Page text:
And, speaking of taking time, you should also take the time to strategize. I’m sometimes prone to rushing, and this is a very bad thing to be. Do not rush—it will only cost you in the end. Think things over, work out different possible outcomes, and prepare yourself for all possibilities. Do not worry about the time limit. If you’re down a game, you don’t want to run out of time and lose on time instead of skill, but the more you rush, the more mistakes you will make. My second glaring error in the X-Men #1 tournament caused a loss in the second round, when I put Annihilus and Blastaar in the wrong formation, and my opponent beat me by only 2 or 3 endurance. Every mistake you make can be costly, as an opponent needs only to exploit a single, stupid mistake and capitalize on it for the win. I should have been 2-0 in the X-Men #1, and instead was 0-2. Don’t make the same mistakes I did. Take the time to think over your formation, your attack strategies, your defense strategies, whether or not to play a card, and what cards to play. You’ll thank yourself for it at the end of the day.

While I’m at it—sleep deprivation, as I mentioned before, really did have a negative impact on my play. I had finished a booster draft in the early morning hours the night before the X-Men #1 tournament, and wasn’t able to get back to where I was staying. I didn’t manage to get any sleep, and I got very little rest, so I was playing without a clear head. One should never go into a major tournament without a clear head. You should get at least six hours of sleep the night before, make sure to eat breakfast (and orange juice is a very good thing to drink lots of . . .), and you should make sure to have a bottle of water with you during the tourney. It’s also a good idea to either bring something to eat around lunchtime, or to have someone who can fetch you something. It’s hard to concentrate on the game at hand when your stomach is rumbling. You shouldn’t gorge yourself, however, especially if you have a particularly nervous metabolism. It’s also hard to perform when your stomach is churning and you’re running to the bathroom between every round.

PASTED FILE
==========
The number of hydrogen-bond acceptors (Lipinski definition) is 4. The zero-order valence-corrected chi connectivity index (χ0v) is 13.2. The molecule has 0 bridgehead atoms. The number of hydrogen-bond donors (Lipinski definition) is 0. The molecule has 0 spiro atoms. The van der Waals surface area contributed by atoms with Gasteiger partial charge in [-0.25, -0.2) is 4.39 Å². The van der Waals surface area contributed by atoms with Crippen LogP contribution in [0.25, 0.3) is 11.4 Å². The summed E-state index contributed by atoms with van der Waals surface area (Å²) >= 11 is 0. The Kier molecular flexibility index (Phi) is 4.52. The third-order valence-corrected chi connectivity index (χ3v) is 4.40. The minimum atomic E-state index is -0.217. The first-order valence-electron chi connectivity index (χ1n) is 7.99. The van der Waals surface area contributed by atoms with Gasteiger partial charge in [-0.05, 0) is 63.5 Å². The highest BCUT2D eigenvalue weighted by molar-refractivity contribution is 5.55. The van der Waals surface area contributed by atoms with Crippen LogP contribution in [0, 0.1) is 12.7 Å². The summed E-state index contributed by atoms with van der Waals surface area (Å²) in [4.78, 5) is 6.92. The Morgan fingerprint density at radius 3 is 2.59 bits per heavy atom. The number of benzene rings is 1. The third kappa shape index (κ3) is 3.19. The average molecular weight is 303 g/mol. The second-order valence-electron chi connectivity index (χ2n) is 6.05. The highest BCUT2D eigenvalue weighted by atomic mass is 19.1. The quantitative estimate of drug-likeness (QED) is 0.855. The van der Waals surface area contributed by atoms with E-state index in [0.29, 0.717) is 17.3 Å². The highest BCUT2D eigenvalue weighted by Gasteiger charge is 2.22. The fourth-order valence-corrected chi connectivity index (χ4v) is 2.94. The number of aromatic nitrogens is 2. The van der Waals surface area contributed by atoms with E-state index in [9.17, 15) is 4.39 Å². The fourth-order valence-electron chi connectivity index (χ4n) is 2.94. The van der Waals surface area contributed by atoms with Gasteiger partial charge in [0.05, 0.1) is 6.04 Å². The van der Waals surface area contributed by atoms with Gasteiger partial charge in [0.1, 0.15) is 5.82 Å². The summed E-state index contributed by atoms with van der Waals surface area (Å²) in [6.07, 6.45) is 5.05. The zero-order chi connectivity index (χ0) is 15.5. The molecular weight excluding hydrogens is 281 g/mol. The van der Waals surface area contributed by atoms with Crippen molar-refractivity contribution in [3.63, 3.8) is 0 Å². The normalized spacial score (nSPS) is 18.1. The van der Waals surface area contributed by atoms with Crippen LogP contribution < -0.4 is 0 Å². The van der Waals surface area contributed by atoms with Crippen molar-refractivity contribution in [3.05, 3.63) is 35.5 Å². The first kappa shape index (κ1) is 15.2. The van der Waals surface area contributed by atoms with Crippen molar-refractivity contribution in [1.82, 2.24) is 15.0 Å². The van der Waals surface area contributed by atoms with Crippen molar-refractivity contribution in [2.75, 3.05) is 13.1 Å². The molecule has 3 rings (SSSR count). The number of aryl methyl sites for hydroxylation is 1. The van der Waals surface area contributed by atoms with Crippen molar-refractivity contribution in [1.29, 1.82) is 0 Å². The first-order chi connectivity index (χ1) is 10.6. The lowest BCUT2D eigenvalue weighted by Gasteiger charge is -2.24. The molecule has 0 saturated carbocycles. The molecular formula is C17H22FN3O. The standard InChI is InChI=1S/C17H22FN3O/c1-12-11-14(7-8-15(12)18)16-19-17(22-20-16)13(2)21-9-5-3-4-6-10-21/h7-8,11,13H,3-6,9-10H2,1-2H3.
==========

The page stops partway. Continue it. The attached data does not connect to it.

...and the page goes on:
You should also beware of the cutthroats and jerks who try to psychologically destabilize your game. There will always be people who stall on purpose, who are ultra-anal rules lawyers, who are insulting, condescending, rude, and/or anti-social—all of whom will do anything short of actually cheating to win. Remember that you can call a judge if ever you feel your opponent is being abusive or playing improperly. However, don’t fall to their level—you should not get impatient if your opponent is strategizing or reading your card, you should be pleasant and polite to him or her, and you should never be a jerk or a rules lawyer. Remember that this is the Professional Circuit, and you should therefore act professionally. While everyone should be familiar with the game and cards and be on a Pro level of gameplay, this game is still young, and many of the invitees—and even some of the people who qualified the hard way—have not had time to have truly mastered the game. Each player on the PC has earned his or her first ticket, whether he or she is involved in the community, has a strong history in another game, or qualified the old-fashioned way. We all deserve to be there, so let’s treat each other with the respect we all deserve. This is a time for celebration—it’s the first Vs. PC event! We’re a part of history, so sit back and enjoy yourselves. While there will be other PC events, there will never be another first one, so keep your focus, and, at the same time, keep your dignity. Play with pride and poise, and play to win—but not by being a jerk. So get out there and play, and good luck to everyone!

I’m looking for questions and concerns from the community—if there’s anything you’d like answered or addressed, please send me an email at kergillian@hotmail.com.

 

Also known by his screen name, Kergillian, Ben Kalman has been involved in the Vs. community since Day One. He started the first major group in the online community – the VS Listserv through Yahoo! Groups, which now boast well over 700 members! For more on the Yahoo! group, go to groups.yahoo.com/group/Marvel_DC_TCG